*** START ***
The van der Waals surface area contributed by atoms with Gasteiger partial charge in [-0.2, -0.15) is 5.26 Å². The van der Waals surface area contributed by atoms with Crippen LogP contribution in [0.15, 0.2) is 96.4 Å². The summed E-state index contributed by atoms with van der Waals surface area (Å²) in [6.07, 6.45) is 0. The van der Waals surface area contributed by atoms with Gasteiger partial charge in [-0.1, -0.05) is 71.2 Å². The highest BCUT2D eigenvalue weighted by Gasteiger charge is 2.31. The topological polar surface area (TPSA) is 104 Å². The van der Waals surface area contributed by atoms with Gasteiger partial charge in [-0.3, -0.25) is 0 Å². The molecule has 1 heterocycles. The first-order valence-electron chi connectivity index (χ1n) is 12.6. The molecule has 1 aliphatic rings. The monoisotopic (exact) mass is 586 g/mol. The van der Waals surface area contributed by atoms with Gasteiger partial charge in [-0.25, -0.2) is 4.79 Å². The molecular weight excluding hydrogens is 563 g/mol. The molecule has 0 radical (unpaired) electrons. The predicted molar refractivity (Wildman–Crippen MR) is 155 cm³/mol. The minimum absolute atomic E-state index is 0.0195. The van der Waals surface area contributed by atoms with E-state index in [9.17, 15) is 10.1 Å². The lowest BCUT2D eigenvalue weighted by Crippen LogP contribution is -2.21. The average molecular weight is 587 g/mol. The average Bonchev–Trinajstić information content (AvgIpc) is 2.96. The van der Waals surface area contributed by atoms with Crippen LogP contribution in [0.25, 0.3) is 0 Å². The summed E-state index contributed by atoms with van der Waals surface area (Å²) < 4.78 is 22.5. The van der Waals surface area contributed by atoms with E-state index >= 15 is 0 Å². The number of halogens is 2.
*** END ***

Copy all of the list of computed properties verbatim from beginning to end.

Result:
The van der Waals surface area contributed by atoms with Gasteiger partial charge in [-0.2, -0.15) is 5.26 Å². The van der Waals surface area contributed by atoms with Crippen LogP contribution in [0.15, 0.2) is 96.4 Å². The summed E-state index contributed by atoms with van der Waals surface area (Å²) in [6.07, 6.45) is 0. The van der Waals surface area contributed by atoms with Gasteiger partial charge in [-0.1, -0.05) is 71.2 Å². The highest BCUT2D eigenvalue weighted by Gasteiger charge is 2.31. The topological polar surface area (TPSA) is 104 Å². The van der Waals surface area contributed by atoms with Gasteiger partial charge in [-0.3, -0.25) is 0 Å². The molecule has 1 heterocycles. The first-order valence-electron chi connectivity index (χ1n) is 12.6. The molecule has 1 aliphatic rings. The monoisotopic (exact) mass is 586 g/mol. The van der Waals surface area contributed by atoms with Gasteiger partial charge in [-0.25, -0.2) is 4.79 Å². The molecular weight excluding hydrogens is 563 g/mol. The molecule has 0 radical (unpaired) electrons. The predicted molar refractivity (Wildman–Crippen MR) is 155 cm³/mol. The minimum absolute atomic E-state index is 0.0195. The van der Waals surface area contributed by atoms with E-state index in [9.17, 15) is 10.1 Å². The lowest BCUT2D eigenvalue weighted by Crippen LogP contribution is -2.21. The average molecular weight is 587 g/mol. The average Bonchev–Trinajstić information content (AvgIpc) is 2.96. The van der Waals surface area contributed by atoms with Crippen LogP contribution in [0.25, 0.3) is 0 Å². The summed E-state index contributed by atoms with van der Waals surface area (Å²) < 4.78 is 22.5. The van der Waals surface area contributed by atoms with E-state index >= 15 is 0 Å². The number of halogens is 2.